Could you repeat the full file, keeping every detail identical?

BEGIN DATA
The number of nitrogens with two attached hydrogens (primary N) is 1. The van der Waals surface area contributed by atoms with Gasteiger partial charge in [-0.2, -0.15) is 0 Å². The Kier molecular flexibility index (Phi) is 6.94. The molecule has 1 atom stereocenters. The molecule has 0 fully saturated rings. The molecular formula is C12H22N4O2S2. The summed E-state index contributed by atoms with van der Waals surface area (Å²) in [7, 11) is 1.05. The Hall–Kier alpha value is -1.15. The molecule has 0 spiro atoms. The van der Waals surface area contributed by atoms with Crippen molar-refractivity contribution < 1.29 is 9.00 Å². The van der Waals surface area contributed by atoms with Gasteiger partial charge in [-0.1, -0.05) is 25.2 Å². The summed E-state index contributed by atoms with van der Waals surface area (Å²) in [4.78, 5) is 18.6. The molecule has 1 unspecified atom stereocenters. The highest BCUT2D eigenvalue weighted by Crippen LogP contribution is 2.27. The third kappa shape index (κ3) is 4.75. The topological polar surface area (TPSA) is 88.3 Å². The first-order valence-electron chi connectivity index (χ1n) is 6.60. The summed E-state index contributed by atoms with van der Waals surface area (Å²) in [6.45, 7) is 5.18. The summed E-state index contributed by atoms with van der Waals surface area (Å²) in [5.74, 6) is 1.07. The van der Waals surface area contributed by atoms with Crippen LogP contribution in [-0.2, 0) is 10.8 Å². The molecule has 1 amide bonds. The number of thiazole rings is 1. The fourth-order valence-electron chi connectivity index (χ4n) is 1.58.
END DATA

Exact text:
The number of nitrogens with two attached hydrogens (primary N) is 1. The van der Waals surface area contributed by atoms with Gasteiger partial charge in [-0.2, -0.15) is 0 Å². The Kier molecular flexibility index (Phi) is 6.94. The molecule has 1 atom stereocenters. The molecule has 0 fully saturated rings. The molecular formula is C12H22N4O2S2. The summed E-state index contributed by atoms with van der Waals surface area (Å²) in [7, 11) is 1.05. The Hall–Kier alpha value is -1.15. The molecule has 0 spiro atoms. The van der Waals surface area contributed by atoms with Crippen molar-refractivity contribution < 1.29 is 9.00 Å². The van der Waals surface area contributed by atoms with Gasteiger partial charge in [-0.1, -0.05) is 25.2 Å². The summed E-state index contributed by atoms with van der Waals surface area (Å²) in [4.78, 5) is 18.6. The molecule has 1 unspecified atom stereocenters. The highest BCUT2D eigenvalue weighted by Crippen LogP contribution is 2.27. The third kappa shape index (κ3) is 4.75. The topological polar surface area (TPSA) is 88.3 Å². The first-order valence-electron chi connectivity index (χ1n) is 6.60. The summed E-state index contributed by atoms with van der Waals surface area (Å²) in [6.45, 7) is 5.18. The summed E-state index contributed by atoms with van der Waals surface area (Å²) in [5.74, 6) is 1.07. The van der Waals surface area contributed by atoms with Crippen LogP contribution in [-0.2, 0) is 10.8 Å². The molecule has 1 amide bonds. The number of thiazole rings is 1. The fourth-order valence-electron chi connectivity index (χ4n) is 1.58.